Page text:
What has Trump said about the investigation?

Trump has long assailed the investigation as a partisan fishing expedition. On Thursday, in a brief interview with The New York Times, he called the accusations a “continuation of the witch hunt that started when I came down the escalator,” referring to the 2015 announcement of his presidential campaign at Trump Tower.

Asked if he was worried about the pressure being put on Weisselberg, Trump said only that his longtime lieutenant was an “honorable man.”

“I’m with him all the way,” he said.

In a statement Thursday, the Trump Organization said Weisselberg was being used as a “pawn in a scorched-earth attempt to harm the former president.”

“The district attorney is bringing a criminal prosecution involving employee benefits that neither the IRS or any other district attorney would ever think of bringing,” the statement read. “This is not justice; this is politics.” Lawyers for the organization said tax cases should be handled by civil tax authorities, not prosecutors.

Trump could see some short-term political bounce from the charges. As he resumes his political rallies, the charges — and his denunciation of the investigation — could pump up the crowds and mobilize his supporters.

But the boost could be short-lived. Even if he manages to parlay the charges into some immediate goodwill with his base, Trump could face the prospect of his company standing trial. That could be a costly distraction if he tries to mount another presidential campaign.

Manhattan District Attorney Cyrus Vance Jr., left, and New York Attorney General Letitia James, arrive at State Supreme Court in Manhattan for the arraignment of Allen Weisselberg, (Jefferson Siegel/The New York Times)

What is Vance’s role?

Vance is the top prosecutor in Manhattan; he has the power to enforce New York state law. A three-term Democrat who did not seek reelection, he has faced questions over the years about his willingness to hold the wealthy and powerful accountable. An indictment of a company founded by a former president is likely to be an enduring part of his legacy.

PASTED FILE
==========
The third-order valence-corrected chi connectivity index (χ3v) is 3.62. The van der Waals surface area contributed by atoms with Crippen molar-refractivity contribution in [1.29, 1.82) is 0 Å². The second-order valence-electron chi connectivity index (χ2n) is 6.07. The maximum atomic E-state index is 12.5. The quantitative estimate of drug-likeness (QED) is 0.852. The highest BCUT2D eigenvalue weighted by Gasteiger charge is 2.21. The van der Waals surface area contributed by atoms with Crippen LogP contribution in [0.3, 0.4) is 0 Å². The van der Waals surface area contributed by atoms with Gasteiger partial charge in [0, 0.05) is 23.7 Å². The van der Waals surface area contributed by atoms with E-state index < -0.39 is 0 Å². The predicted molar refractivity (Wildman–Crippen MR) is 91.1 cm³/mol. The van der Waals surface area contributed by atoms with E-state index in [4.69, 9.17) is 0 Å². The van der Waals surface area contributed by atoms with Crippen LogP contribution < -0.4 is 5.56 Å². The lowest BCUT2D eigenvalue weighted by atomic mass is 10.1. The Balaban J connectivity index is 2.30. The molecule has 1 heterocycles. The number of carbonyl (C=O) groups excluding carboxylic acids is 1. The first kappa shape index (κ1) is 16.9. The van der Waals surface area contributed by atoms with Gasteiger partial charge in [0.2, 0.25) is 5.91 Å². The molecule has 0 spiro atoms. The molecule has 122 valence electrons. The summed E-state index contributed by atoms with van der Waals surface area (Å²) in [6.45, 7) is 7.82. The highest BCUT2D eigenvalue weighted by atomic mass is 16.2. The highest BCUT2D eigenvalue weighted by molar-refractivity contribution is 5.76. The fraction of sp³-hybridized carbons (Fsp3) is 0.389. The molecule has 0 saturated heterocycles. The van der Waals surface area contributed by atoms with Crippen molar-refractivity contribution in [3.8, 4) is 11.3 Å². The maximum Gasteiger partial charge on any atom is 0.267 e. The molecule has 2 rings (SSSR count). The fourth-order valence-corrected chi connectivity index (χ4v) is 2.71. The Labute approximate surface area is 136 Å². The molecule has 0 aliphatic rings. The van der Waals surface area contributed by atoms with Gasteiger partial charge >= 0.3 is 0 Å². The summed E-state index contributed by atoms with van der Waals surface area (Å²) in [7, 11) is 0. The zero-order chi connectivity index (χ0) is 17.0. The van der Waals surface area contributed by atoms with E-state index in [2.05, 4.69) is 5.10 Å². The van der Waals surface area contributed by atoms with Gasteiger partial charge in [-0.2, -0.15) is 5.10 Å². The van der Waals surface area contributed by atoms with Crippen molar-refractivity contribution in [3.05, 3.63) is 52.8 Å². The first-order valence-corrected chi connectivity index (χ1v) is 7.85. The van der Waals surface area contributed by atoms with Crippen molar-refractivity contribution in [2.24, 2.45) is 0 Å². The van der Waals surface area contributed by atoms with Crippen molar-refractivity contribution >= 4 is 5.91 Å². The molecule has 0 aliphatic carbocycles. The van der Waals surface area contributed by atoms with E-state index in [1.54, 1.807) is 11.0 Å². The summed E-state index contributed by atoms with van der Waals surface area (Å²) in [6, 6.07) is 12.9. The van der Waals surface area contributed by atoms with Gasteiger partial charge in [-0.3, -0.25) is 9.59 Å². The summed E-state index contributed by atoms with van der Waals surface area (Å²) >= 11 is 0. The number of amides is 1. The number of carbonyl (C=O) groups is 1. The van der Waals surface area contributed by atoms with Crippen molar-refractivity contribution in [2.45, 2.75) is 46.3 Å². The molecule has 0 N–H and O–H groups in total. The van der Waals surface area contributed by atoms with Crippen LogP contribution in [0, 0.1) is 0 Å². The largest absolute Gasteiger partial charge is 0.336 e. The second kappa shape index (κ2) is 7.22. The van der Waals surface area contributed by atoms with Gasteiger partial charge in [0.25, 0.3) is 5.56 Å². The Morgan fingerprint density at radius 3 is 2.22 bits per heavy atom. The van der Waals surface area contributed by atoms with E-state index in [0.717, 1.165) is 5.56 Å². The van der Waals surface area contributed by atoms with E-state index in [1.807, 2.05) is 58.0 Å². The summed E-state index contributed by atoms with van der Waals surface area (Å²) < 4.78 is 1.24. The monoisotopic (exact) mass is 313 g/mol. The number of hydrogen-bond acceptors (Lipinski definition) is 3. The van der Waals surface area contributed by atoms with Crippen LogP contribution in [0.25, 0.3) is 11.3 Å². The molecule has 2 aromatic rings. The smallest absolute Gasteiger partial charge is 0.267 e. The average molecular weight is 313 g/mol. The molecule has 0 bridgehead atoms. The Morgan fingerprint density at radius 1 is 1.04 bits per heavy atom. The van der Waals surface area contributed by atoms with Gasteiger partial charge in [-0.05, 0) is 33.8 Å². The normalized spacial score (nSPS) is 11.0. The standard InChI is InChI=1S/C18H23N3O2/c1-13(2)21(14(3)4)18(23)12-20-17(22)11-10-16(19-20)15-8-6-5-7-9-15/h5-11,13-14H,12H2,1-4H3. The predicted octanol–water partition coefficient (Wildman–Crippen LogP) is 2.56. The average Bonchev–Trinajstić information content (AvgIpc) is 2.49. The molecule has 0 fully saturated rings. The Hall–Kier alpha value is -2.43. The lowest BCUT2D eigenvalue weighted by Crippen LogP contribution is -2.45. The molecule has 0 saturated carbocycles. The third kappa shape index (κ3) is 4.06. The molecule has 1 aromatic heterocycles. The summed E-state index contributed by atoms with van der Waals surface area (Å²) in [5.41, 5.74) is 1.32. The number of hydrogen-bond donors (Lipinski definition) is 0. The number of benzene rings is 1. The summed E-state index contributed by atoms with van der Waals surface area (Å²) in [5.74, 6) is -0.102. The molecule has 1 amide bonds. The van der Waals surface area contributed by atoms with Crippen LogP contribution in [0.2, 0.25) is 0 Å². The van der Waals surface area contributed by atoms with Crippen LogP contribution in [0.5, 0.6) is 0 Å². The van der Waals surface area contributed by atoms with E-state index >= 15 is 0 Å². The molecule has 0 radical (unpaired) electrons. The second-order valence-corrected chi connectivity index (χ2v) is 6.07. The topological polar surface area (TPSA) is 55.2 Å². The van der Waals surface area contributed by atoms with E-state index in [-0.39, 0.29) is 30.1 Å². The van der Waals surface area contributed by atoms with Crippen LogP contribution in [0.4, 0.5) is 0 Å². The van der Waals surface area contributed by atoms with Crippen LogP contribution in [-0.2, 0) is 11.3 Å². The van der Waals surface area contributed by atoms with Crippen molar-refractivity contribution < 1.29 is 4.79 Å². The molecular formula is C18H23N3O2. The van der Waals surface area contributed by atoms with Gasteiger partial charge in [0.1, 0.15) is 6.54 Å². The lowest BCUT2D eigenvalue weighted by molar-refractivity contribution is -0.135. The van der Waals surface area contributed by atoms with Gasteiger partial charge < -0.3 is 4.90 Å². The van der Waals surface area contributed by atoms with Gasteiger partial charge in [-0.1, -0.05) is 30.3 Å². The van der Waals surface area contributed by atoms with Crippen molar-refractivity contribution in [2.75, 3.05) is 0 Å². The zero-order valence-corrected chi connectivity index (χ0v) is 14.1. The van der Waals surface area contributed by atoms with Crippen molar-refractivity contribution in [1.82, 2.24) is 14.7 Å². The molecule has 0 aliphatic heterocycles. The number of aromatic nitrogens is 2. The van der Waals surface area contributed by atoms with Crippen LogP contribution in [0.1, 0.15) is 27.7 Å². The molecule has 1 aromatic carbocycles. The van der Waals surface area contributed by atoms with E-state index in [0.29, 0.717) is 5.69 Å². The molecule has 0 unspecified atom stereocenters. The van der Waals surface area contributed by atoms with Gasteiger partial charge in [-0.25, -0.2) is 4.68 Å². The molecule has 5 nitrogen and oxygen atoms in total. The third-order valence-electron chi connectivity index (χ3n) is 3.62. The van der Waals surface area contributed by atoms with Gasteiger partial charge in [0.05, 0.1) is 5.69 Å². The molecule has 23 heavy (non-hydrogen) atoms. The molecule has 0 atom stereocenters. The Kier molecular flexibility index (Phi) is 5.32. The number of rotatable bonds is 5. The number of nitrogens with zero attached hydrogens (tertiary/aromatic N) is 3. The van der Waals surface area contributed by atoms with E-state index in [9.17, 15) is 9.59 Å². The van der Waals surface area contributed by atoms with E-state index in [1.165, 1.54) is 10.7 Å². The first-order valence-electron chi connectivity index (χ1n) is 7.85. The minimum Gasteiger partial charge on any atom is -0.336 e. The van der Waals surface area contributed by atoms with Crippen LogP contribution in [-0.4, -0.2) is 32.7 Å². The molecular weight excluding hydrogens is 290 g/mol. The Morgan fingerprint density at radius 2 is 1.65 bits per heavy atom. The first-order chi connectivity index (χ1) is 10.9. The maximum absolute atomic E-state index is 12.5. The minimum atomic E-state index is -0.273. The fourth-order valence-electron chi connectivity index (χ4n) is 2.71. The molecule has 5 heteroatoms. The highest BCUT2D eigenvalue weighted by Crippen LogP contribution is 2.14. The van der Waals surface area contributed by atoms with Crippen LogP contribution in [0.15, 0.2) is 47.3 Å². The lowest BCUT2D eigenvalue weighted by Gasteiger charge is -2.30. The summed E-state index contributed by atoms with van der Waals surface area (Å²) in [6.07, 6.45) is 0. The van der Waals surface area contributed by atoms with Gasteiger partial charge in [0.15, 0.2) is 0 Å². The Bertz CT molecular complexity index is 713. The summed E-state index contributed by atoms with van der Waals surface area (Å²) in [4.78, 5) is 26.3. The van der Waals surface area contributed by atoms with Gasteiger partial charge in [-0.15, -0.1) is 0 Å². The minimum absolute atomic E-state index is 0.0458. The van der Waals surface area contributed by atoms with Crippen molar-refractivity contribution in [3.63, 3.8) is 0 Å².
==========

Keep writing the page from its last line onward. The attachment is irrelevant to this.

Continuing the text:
Unlike other investigations that have scrutinized Trump in recent years, including those run by federal prosecutors in Manhattan and the special counsel Robert Mueller, Vance’s case ensnared a senior Trump executive and the company itself.

A key turning point for Vance came when he defeated Trump at the US Supreme Court — twice — to obtain the former president’s tax records. After the second victory in February, the investigation heated up: Prosecutors secured the tax returns, issued a flurry of subpoenas and convened the special grand jury that is hearing evidence in the case.

In a sign of the case’s importance, Vance occasionally attended the grand jury proceedings and watched some witness testimony.

Vance’s office also recruited some assistance from the private sector. FTI, a large consulting company with expertise in forensic accounting, is helping to analyze Trump’s financial records.

Vance enlisted a prominent former federal prosecutor with a specialty in white-collar and organized crime cases, Mark Pomerantz, to take over day-to-day leadership of the investigation alongside Carey Dunne, Vance’s general counsel, who had argued the taxes case before the Supreme Court.

In recent weeks, Vance’s prosecutors also joined with James, who had been conducting a civil investigation into some of the same conduct.

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So, what comes next?

The indictment of Weisselberg was not a foregone conclusion. For months, the district attorney’s office sought his cooperation with the broader investigation into Trump, but that effort sputtered as Weisselberg, a loyal aide to the Trump family business for nearly a half-century, stood by his boss.

That effort, however, will enter a new phase now that Weisselberg has been indicted, and it represents a direct threat to Trump. Partly in response, the former president hired defense lawyer Ronald P. Fischetti, a former law partner of Pomerantz.

Prosecutors routinely seek leverage over potential witnesses — often through threats of criminal prosecution — to turn them into cooperating witnesses. If convicted, Weisselberg could face time in state prison. That means he now has some incentive to cooperate, assuming that he does have valuable information about Trump or the Trump Organization, something the company has long denied.

What prosecutors hope to glean from Weisselberg is a view into Trump’s mind. Bringing a case against the former president for the possible crimes they are examining — including defrauding banks and insurers, or committing tax fraud or other misdeeds — requires proving intent.

Because Trump famously avoids email, they need to turn to the people who were in the room with him when crucial decisions were made. And Weisselberg was almost always in the room.

Vance has said he would make a decision on whether to charge the former president before he leaves office on Dec. 31.

This article originally appeared in The New York Times.